Eat Your Half of the Muffin

muffIn a recent column a wife complained that she and her husband had virtually no intimacy because they had young children who would burst in on weekend mornings and spoil any chance of couple time. As parents, they were just too busy with the kids. I thought that the line about children bursting in said a great deal.

Lately, I have been mulling over the issue of children and boundaries with parents in the home. My line of thought began because of a muffin. I had shared half of the large blueberry muffin with my daughter as I had my morning coffee. She looked at me when finished and eyed up my half still sitting uneaten in front of me. In the sweet way she has, she asked for my half as well. Having already shared half, I told her, no, that it was my half of the muffin. She looked sadly at me and said, “But you’re supposed to share!”

“I already did share, and this is my half. I really like blueberry muffins, but I wanted you to enjoy some as well, so I gave you half of mine.”

Emmy accepted the verdict, but it made me think about the mistake we make when we don’t establish boundaries in the minds of our children. Failing to do so just gives them an unhealthy sense of entitlement

The problem with the couple complaining about lack of intimacy was obvious. They didn’t put a lock on their door and teach their children that they may not “burst in” even if there is no lock. While parents of the past are sometimes criticized for not being attentive enough to their children, we’ve swung too far the other way, I think. If not taught about boundaries, children will take everything you have in energy, time and priorities and learn nothing about empathy, respect for others (including Mom and Dad) and how to do things on their own. Teaching children that “this is yours and this is mine, and those two things are not the same” is a crucial life lesson.

In homes that are too child-centered and where marriages are not given proper attention, the empty nest phase can be even emptier when children leave, because there is no relationship left between husband and wife. I love my children as deeply as a mother could, but they are not the only part of my world. I happen to love my husband, and time with him is prized above all. Our kids will grow up and leave us, and we’ll be left with what we have in our relationship. Children are a priceless stewardship, but they are never supposed to take the place of your primary relationship with your spouse.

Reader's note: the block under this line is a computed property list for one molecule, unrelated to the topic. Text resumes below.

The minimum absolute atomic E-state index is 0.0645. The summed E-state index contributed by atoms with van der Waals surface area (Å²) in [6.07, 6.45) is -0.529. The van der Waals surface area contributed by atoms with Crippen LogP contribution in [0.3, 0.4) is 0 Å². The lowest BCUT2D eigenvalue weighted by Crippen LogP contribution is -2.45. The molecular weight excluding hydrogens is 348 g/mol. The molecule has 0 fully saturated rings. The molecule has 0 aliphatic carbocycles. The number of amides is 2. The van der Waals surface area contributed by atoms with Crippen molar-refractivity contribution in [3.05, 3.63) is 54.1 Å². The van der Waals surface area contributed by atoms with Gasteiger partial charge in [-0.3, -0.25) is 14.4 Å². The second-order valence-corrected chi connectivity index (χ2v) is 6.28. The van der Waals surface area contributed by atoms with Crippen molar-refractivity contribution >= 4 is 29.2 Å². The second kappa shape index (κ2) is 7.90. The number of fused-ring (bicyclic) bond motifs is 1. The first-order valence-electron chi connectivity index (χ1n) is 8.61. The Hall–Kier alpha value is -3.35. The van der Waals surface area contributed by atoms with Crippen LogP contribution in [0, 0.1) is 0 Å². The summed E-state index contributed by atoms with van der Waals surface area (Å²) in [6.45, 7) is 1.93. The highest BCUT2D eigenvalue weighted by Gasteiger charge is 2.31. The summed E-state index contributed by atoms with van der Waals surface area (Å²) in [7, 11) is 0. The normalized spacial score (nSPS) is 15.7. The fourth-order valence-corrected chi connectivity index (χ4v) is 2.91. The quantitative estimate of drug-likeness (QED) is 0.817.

When we had 5 children under 13 at home, Tom and I would take sanity breaks and go out somewhere just to talk. It wasn’t always dinner (too expensive), just a soda and a parking lot sometimes to discuss whatever was on our minds. We laughed at ourselves, as sometimes we would get home and pull in the garage, shut the engine off and keep right on talking. Small heads would poke through the breezeway door into the garage. “When are you coming in?” We would wave them away and finish our conversation. It was our joke that “garage dates” were a low cost way of staying close. Kids not welcome! The kids knew we’d be back in due time.

Even young children are fully capable of learning boundaries, but we often expect too little of them. Marriages pay the price, I think. Part of loving our children is modeling healthy boundaries and teaching them, in love, that they are not the center of the universe. Marriage is center of the family universe. So buy a lock for your door, carve out time away and eat your half of the muffin. Someday your children will thank-you for the example.

The Beauty of Forgiveness

Living out the Gospel at home is not training children in the doctrines of the Christian faith and teaching right behavior. Those things are foundational in the home, but living the Gospel out involves the application of what we know to be true from God’s Word.